Publisher Offers Witnesses to Disputed Addiction Book
Two men who say they attended a Minnesota drug and alcohol rehabilitation center with the author James Frey said in interviews that they believed his overall description of his experience was accurate but added that they could not corroborate many of the specifics in Mr. Frey's book "A Million Little Pieces."
The two men, one a state judge in Louisiana who in June was convicted of mail fraud, were offered to The New York Times as witnesses by Mr. Frey's publishers, Doubleday and Anchor Books, imprints of Random House, to back up the accuracy of his descriptions in the book. Their names and telephone numbers were given in response to comments from former employees of Hazelden, the Minnesota rehabilitation center reportedly attended by Mr. Frey, who have said his portrayal of the treatment experience there was false and misleading. Mr. Frey has admitted to embellishing his past, but has maintained that his experiences in drug rehabilitation were real.
Alan J. Green, a Louisiana state judge, said he appeared in Mr. Frey's book as Miles, a federal appeals court judge. In a telephone interview Monday, he said he was a roommate of Mr. Frey's at Hazelden's main campus in Center City, Minn.; Mr. Frey himself has not named the treatment center he attended.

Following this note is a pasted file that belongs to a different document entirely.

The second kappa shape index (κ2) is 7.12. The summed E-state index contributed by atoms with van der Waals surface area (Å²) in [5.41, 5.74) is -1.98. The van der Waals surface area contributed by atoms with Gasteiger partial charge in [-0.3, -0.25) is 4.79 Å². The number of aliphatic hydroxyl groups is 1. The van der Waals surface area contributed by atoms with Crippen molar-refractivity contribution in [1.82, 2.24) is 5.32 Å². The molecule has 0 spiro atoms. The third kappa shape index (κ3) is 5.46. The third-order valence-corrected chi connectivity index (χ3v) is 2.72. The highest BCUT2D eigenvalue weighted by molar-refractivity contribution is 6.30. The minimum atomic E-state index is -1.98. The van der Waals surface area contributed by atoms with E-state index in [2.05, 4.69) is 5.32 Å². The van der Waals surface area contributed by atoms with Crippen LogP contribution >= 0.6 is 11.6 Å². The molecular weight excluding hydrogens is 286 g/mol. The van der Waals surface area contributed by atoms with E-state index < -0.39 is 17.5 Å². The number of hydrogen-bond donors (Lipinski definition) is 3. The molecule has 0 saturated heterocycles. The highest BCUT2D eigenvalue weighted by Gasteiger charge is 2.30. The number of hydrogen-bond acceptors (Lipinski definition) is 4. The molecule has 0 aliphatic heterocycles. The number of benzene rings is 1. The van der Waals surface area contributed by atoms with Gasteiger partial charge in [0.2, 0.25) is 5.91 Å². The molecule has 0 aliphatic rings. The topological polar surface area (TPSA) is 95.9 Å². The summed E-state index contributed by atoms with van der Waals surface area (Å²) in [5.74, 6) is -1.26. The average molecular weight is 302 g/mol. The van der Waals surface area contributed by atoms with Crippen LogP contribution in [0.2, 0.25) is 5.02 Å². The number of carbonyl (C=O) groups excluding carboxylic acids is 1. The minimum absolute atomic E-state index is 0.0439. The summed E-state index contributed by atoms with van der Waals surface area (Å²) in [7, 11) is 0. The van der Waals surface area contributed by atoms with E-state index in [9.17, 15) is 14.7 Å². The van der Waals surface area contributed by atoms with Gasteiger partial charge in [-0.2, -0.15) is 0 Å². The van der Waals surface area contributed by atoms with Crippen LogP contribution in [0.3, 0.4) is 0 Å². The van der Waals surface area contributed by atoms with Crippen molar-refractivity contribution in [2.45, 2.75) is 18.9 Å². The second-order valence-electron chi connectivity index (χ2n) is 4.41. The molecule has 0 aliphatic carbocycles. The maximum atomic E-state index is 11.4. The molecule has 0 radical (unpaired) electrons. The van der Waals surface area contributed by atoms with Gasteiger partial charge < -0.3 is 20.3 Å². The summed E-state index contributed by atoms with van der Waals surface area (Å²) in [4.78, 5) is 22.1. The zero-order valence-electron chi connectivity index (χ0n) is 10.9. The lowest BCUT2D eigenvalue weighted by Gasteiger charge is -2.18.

"Over all, I think he gave a pretty accurate description," Judge Green said of the book. But, he added, "there may have been some differences in how I would have described things."
Asked about particular incidents in the book, like scenes of fighting between patients or violent treatment of one patient by another, Judge Green said, "There may have been some pushing and shoving, but as far as knock-down-drag-outs, I don't recall ever witnessing anything like that."
Asked about Mr. Frey's medical condition - the author describes arriving with a hole in his cheek and having his nose rebroken and reset at Hazelden - Judge Green said, "If a person needed medical treatment, they would be taken out to a local medical facility."
In June, Judge Green was convicted of mail fraud in Federal District Court in New Orleans on charges involving two $5,000 cash payments that he accepted from a local bail bonds company. The conviction resulted from an investigation of racketeering charges in the Jefferson Parish courthouse. Judge Green, who has been suspended from the bench, is scheduled to be sentenced next month and could face up to 20 years in prison.
Mr. Frey's publisher also offered the testimony of a man named Richard, who said he was a Houston lawyer and accountant but who would not disclose his last name. He said he was in the same unit at Hazelden as Mr. Frey.
In a telephone interview, Richard said Mr. Frey's descriptions were "pretty much" accurate, but he, too, disagreed about whether physical confrontations between patients were as prevalent as Mr. Frey describes.
"I saw a lot of edginess, people getting in each other's faces, but I don't remember any knock-down-drag-outs," he said.
Asked about Mr. Frey's descriptions of card playing and gambling among patients during group lectures, Richard said: "I don't know about gambling. Not in the lecture hall."
In a statement, Mr. Frey said, "It appears that my fellow patients in treatment have essentially corroborated my account, and any differences are incidental."